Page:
On October 16 a substantial audience welcomed Andrew Newton-Cox, who presented an absorbing and informative talk entitled `Tales from a specialist eating disorders unit’ which was based on Andrew’s first hand experiences with patients within his unit. The audience heard how 725,000 people in the UK currently suffer from eating disorders, the most prolific being Anorexia Nervosa which involves deliberate weight loss.
The scheduled speaker for the 18th September was Maria Byrne, however it was with deep regret that her sudden death necessitated a change. She will be sorely missed by the very many she knew and a commendation to her is here on the TAP web site.
As a consequence TAP is very much indebted to Max Dalda Müller who stepped in at very short notice. Max is a counsellor in addictions and a lecturer in counselling at Bridgwater College. His chosen title for the talk was ‘From Addiction to Recovery’ and as part of his presentation he related in a moving way his own often turbulent life story.
Max summed up addiction as having no control and this lack can apply to anything, be it chocolate, drugs, drink etc. Many theories have been postulated as why people become addicted and he mentioned several including a lack of morals, lack of spirituality, a diseased state, social influence, a learnt experience. However Max’s preferred theory is termed biopsychosocial which covers aspects pertaining to biology, society, and psychology. He maintains all three have to be addressed during treatment to enable a successful outcome.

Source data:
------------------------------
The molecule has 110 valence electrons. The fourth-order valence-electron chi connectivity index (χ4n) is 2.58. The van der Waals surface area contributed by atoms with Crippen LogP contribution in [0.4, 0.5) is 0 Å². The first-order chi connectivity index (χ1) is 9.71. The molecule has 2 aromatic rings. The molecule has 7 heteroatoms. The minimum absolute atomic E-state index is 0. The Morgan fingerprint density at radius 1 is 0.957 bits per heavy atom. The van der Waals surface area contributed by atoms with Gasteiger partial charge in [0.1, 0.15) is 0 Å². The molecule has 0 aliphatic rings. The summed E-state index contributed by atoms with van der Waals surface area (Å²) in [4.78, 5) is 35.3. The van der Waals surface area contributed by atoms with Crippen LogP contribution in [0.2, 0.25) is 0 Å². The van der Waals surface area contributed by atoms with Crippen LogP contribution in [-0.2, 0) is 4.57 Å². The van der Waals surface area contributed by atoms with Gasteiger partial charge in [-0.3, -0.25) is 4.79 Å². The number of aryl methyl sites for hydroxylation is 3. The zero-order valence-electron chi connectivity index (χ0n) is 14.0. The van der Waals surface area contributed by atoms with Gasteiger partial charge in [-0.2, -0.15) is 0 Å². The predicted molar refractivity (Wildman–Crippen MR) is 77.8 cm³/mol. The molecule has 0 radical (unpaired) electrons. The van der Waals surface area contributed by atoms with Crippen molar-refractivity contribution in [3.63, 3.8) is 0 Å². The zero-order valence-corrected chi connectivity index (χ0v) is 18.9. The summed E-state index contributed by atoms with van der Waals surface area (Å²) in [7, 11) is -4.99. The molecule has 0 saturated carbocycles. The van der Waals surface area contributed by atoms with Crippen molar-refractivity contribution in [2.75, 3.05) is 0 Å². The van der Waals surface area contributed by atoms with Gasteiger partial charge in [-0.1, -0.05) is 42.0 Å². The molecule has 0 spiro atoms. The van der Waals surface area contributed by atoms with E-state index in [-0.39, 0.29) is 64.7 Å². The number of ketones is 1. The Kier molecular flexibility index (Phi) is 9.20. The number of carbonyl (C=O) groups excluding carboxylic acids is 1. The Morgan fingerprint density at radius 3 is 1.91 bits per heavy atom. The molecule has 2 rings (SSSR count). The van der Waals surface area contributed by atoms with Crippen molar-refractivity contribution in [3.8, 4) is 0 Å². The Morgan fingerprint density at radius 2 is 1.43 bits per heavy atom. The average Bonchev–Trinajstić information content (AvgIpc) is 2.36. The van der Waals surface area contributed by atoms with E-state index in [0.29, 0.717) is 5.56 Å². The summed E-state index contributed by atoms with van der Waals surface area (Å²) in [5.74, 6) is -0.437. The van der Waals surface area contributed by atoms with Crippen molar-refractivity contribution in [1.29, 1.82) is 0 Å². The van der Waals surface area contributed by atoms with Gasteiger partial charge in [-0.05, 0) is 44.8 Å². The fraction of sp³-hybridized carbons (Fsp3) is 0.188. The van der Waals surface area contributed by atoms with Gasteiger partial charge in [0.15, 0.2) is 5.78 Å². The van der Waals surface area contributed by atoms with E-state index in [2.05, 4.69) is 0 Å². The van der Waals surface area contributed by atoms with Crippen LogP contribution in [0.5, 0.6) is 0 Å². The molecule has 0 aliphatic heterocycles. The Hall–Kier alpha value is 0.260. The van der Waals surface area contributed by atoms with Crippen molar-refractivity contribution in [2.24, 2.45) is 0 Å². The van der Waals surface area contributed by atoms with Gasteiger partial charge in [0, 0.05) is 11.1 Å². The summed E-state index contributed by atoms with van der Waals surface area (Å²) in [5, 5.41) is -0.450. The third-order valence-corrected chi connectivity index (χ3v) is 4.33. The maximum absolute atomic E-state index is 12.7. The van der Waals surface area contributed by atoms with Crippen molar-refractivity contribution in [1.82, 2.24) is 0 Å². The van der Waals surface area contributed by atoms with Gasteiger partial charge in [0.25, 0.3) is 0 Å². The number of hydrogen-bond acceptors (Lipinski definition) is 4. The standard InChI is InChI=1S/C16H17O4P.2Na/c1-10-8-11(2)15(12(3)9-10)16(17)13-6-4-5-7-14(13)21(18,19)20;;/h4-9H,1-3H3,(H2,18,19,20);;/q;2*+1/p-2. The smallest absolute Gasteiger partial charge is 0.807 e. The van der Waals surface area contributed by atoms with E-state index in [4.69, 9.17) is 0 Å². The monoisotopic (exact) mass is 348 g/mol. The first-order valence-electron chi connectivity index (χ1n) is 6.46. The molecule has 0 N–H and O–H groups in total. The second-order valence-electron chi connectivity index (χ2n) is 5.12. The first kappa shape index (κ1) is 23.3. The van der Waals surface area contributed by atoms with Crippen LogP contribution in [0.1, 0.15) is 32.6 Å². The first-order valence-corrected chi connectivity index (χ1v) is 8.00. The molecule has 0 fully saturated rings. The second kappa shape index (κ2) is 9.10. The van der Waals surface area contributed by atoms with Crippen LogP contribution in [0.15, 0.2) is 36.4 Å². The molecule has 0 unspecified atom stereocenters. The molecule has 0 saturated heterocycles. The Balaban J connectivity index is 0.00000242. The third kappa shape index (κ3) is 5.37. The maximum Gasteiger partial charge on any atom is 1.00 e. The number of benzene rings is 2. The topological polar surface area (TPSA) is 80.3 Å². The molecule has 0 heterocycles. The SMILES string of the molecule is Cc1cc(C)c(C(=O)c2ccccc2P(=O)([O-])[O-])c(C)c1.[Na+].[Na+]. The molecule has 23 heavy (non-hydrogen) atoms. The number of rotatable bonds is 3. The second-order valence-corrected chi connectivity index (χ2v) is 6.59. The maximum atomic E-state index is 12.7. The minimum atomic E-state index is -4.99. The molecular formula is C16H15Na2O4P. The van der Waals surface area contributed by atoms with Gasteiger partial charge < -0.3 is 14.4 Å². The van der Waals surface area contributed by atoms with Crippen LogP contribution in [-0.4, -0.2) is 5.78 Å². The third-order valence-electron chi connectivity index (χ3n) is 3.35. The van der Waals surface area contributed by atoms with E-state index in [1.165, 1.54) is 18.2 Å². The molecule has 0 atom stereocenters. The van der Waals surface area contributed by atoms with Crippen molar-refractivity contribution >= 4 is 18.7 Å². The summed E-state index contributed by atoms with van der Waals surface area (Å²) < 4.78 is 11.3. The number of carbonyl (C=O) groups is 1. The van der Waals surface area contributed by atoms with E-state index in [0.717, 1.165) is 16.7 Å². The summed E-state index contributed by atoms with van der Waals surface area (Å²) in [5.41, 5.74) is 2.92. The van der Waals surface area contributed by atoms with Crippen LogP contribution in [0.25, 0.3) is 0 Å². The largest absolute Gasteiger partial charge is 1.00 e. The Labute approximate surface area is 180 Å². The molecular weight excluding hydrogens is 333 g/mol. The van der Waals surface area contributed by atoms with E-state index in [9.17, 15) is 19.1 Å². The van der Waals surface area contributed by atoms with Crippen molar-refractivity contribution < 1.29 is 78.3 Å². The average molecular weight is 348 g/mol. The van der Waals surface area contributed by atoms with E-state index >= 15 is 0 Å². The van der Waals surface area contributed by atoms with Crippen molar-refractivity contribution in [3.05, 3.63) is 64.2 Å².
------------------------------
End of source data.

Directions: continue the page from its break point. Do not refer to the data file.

Max born in Germany moved to Spain at the age of two. His father was substantially absent and resulted in an early separation. However after the death of his stepfather there was a repatriation which was never discussed and as a consequence he suffered repressed emotions.
Like many others at that time in Spain he became politically active and was caught up in the drug scene going from cannabis eventually to heroin. Ending up begging in London with a very low self he was rescued by a PCSO who arranged for therapy. For the first time ever in his life he recognised what being happy felt like. As part of his continuing therapy he now shares his experiences for the benefit of fellow addicts.
There was a sizable audience to hear Max with his warmth and clarity of presentation and this was much appreciated.